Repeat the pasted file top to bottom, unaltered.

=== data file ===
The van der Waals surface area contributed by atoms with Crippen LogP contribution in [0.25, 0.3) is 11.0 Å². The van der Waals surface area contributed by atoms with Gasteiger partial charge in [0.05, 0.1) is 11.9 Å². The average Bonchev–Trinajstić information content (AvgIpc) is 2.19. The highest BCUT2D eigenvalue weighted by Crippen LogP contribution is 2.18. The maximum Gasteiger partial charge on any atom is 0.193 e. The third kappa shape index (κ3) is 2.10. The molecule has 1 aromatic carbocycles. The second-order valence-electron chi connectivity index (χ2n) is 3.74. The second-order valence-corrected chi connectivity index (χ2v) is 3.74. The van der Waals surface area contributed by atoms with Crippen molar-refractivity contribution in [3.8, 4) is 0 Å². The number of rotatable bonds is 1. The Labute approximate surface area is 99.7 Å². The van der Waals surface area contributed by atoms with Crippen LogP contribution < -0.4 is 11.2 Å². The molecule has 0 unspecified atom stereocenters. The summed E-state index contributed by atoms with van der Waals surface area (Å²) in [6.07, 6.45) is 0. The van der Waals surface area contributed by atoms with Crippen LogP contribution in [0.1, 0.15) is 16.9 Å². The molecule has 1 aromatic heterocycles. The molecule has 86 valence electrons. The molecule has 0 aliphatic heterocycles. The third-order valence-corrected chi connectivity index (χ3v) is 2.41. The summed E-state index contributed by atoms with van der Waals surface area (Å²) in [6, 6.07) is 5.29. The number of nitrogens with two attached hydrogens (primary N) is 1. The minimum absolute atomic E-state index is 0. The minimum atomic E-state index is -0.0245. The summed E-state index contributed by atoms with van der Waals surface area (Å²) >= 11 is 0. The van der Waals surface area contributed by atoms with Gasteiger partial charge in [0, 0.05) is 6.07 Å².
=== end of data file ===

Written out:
The van der Waals surface area contributed by atoms with Crippen LogP contribution in [0.25, 0.3) is 11.0 Å². The van der Waals surface area contributed by atoms with Gasteiger partial charge in [0.05, 0.1) is 11.9 Å². The average Bonchev–Trinajstić information content (AvgIpc) is 2.19. The highest BCUT2D eigenvalue weighted by Crippen LogP contribution is 2.18. The maximum Gasteiger partial charge on any atom is 0.193 e. The third kappa shape index (κ3) is 2.10. The molecule has 1 aromatic carbocycles. The second-order valence-electron chi connectivity index (χ2n) is 3.74. The second-order valence-corrected chi connectivity index (χ2v) is 3.74. The van der Waals surface area contributed by atoms with Crippen molar-refractivity contribution in [3.8, 4) is 0 Å². The number of rotatable bonds is 1. The Labute approximate surface area is 99.7 Å². The van der Waals surface area contributed by atoms with Crippen LogP contribution < -0.4 is 11.2 Å². The molecule has 0 unspecified atom stereocenters. The summed E-state index contributed by atoms with van der Waals surface area (Å²) in [6.07, 6.45) is 0. The van der Waals surface area contributed by atoms with Crippen LogP contribution in [0.1, 0.15) is 16.9 Å². The molecule has 1 aromatic heterocycles. The molecule has 86 valence electrons. The molecule has 0 aliphatic heterocycles. The third-order valence-corrected chi connectivity index (χ3v) is 2.41. The summed E-state index contributed by atoms with van der Waals surface area (Å²) in [6, 6.07) is 5.29. The number of nitrogens with two attached hydrogens (primary N) is 1. The minimum absolute atomic E-state index is 0. The minimum atomic E-state index is -0.0245. The summed E-state index contributed by atoms with van der Waals surface area (Å²) >= 11 is 0. The van der Waals surface area contributed by atoms with Gasteiger partial charge in [0, 0.05) is 6.07 Å².